"Oh, by the way," the patient says.
What comes next could be as innocuous as a harmless freckle — or a bombshell.
"You're walking out the door and they say 'Oh, I've got this chest pain I meant to tell you about,' so you have to go back into the room and start over again," said Dr. John Bonavia, a family doctor at Columbia St. Mary's-River Glen clinic in Milwaukee.
Doctors call it "the doorknob phenomenon."
Doctors' rushed schedules and patients' natural reluctance to reveal frightening or embarrassing symptoms make those questions at the doorknob almost inevitable, but medical schools increasingly are teaching students how to avoid such situations.
Dr. Rita Charon, who runs the narrative medicine program at Columbia University's medical school, said the phenomenon might even be one reason that doctors' visits often don't start on time — the previous patient may have had a doorknob question requiring another exam.
Part of Charon's program encourages doctors-in-training to listen and better "read" patients and their greatest concerns.
"You really have no idea of what part of life is going to come up and you really need to signal some desire to hear about it," Charon said.
Charon teaches a method she has adopted with her own new patients, whom she tells: "'I'm going to be your doctor and I need to know a lot about your health and your body and your life' — and then I stop talking."
She doesn't write anything down, or check the computer — she just listens.
"When I did this the first time, the patient started crying, saying 'No one ever let me do this before,"' Charon said.
Nancy Conley, a 48-year-old secretary in Springfield, Mo., says embarrassment led to her own doorknob questions about chronic constipation, along with a belief that nothing could be done for the condition, caused by irritable bowel syndrome.
She sometimes talked herself out of mentioning it at all, trying to downplay it in her mind during the visit "even though I'd go home to my own little hell," she said.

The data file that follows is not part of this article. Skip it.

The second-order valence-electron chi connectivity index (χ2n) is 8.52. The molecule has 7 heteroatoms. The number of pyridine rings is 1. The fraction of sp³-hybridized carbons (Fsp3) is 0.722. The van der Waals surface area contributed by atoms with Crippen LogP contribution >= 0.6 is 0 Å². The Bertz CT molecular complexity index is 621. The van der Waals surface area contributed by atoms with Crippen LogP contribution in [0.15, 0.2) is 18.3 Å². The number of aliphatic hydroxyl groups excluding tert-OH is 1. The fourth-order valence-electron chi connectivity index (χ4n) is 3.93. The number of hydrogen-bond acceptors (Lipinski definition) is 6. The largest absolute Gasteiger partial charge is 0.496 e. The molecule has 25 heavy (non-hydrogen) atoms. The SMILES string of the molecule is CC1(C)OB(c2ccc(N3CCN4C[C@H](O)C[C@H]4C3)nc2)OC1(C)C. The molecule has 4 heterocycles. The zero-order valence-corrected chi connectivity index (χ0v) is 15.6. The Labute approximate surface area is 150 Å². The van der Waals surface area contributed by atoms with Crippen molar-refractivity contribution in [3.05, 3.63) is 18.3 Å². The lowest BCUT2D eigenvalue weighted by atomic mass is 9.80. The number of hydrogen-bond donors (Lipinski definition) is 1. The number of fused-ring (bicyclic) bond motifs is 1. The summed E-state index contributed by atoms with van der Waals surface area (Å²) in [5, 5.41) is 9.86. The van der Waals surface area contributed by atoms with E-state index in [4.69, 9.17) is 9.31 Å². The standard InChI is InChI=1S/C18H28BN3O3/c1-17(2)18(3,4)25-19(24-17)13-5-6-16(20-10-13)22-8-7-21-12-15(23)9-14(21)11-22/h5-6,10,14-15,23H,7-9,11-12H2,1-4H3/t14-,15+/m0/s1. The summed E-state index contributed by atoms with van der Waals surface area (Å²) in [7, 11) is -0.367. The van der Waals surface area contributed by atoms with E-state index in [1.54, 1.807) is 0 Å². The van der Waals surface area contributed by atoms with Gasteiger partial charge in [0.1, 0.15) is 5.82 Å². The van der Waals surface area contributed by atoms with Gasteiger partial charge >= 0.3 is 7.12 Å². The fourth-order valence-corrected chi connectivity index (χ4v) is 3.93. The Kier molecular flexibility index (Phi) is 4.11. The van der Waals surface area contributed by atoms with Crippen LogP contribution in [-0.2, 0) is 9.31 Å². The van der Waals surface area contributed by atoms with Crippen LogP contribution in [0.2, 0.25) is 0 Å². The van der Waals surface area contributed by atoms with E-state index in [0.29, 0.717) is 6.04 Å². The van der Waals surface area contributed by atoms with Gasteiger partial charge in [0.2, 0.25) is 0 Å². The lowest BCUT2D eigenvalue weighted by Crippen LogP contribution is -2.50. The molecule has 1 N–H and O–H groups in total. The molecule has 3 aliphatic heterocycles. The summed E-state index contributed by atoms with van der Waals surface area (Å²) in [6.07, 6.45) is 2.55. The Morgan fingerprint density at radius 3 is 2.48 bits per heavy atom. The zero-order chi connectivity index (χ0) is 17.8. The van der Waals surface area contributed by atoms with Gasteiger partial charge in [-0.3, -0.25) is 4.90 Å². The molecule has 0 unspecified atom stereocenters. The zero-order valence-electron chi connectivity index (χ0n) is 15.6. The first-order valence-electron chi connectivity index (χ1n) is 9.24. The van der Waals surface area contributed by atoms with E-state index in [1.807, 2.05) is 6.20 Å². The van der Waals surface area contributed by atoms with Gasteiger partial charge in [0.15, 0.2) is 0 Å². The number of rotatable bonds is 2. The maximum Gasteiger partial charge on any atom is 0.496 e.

Conley's advice to doctors for avoiding such resistance is to "slow down."
A rushed atmosphere can make patients feel uncomfortable about mentioning bothersome issues. Instead, Conley said, doctors should take a moment to imagine what it's like to be the patient.
"They're scared, they're taking off work probably to be there ... they don't want to be humiliated by putting on those stupid little gowns. If a doctor just stops and says 'Whoa, how would I feel if I were in their shoes right now,"' that could help break the ice, Conley said.
Charon agreed that doctors' hectic schedules often make visits seem too short, which can contribute to last-minute questions.
So can the old-style, doctor-centered approach, she said, citing a medical study published 20 years ago showing that doctors interrupted patients an average of just 18 seconds into a routine office visit.
"Often it happens because doctors, including myself, don't do a good job of getting a sense at the beginning of the medical encounter what the needs are of the patient," said Dr. William Harper, an internist who teaches communication skills to University of Chicago medical students.
Harper tells students that one remedy is simply asking patients: "Anything else?"
"Just asking that simple question, whether it be at the beginning or end of the encounter, can be enough to prevent the doorknob phenomenon," he said.
Margaret Fitzpatrick, a nurse at Advocate Christ Medical Center in Oak Lawn, Ill., says patients can help, too, by writing down questions to ask the doctor before each visit.
Fitzpatrick and two other nurses wrote a book titled "What to Ask the Doc," designed to help patients take a more active role in their health care and be quick to say what's on their minds.
"People need to be better prepared for the experience of going to the doctor," Fitzpatrick said. "So that if there is this suspicious mole on the neck, take the responsibility of bringing it up ... rather than hoping that the doctor will see it and bring it up with you."